Whether he’s riding with his family on their all-terrain vehicle (ATV) at home in Mississippi, learning how to fish or playing with his cousins, Ethan Claborn is happiest when he’s outdoors. Simple things like a blade of grass or drop of rain are even more special for this almost four-year-old, considering he spent the first year of his life within hospital walls. …
Medical research is not a field for people who like instant gratification. There are long waits as cultures grow, proteins crystallize and cells divide. And when a discovery finally becomes something tangible, like a medication, it can still take years of testing and government approvals before a patient can benefit from it.
But what happens when a life is at stake and time is a luxury the patient simply cannot afford?
That is the question asked by NBC News’ Rock Center in a recent piece they did on Boston Children’s Hospital surgeon, Mark Puder, MD, PhD. Puder has help develop a potentially life saving drug called Omegaven, which he’s been using to help reverse fatal liver disease in infants. However, despite the drug’s effectiveness in Puder’s patients, the Food and Drug Administration has yet to approve its use nationwide.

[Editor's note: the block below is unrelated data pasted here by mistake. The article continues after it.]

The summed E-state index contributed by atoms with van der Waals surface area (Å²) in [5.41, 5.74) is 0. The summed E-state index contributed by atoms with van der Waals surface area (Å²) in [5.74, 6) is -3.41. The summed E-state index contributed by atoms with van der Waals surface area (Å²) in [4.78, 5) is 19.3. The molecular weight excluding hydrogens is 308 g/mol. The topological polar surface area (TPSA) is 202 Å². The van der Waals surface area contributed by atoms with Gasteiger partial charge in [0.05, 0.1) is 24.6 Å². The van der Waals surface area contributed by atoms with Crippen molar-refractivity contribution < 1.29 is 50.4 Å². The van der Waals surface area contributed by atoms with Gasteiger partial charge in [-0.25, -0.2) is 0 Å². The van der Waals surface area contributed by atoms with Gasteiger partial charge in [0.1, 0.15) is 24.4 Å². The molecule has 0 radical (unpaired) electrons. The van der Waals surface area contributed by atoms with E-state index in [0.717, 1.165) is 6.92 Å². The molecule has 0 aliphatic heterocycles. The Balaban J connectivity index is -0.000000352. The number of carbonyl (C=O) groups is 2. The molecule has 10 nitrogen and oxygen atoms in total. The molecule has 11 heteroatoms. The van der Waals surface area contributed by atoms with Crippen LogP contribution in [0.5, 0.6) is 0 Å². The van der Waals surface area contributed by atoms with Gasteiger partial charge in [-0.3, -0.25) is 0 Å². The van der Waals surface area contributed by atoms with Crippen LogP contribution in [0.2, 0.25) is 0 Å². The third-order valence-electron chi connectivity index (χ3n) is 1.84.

When my son Peter and I go out, it’s not unusual for people to fawn over him a bit.
“What a happy kid.” “He’s so smart.“ “It makes me smile when I see him,” we often hear. As a mom raising a child with as many health issues as Peter has faced, these comments brighten my day.
Peter was born with anarteriovenous malformation (AVM) in his liver, meaning his veins and arteries weren’t connected properly. When he was just seven months old, the AVM completely disrupted the blood flow to his liver and small intestine, causing multiple holes in his small intestine. He became gravely ill after that. At our local hospital, Peter had one surgery to remove the AVM and three more to salvage what was left of his intestines.
When it was all over, Peter had four ostomies (a surgical opening made in the skin as a way for waste products to leave the body) and a gastrostomy (a surgical opening into the stomach, where a feeding device can be inserted). He couldn’t digest food properly, so he had to receive all his nutrients intravenously (IV), through a medication called total parenteral nutrition (TPN).
Having a child on TPN is a lifestyle, for both patient and parents. It requires refrigerating IV bags and medications, and storing huge amounts of tubing, caps, alcohol preps, pumps, dressing change kits, and other supplies. There is a daily ritual of preparing the medicine and hooking it up, and because TPN requires a permanent central line for IV access, there is always a risk of infection that needs to be closely monitored. …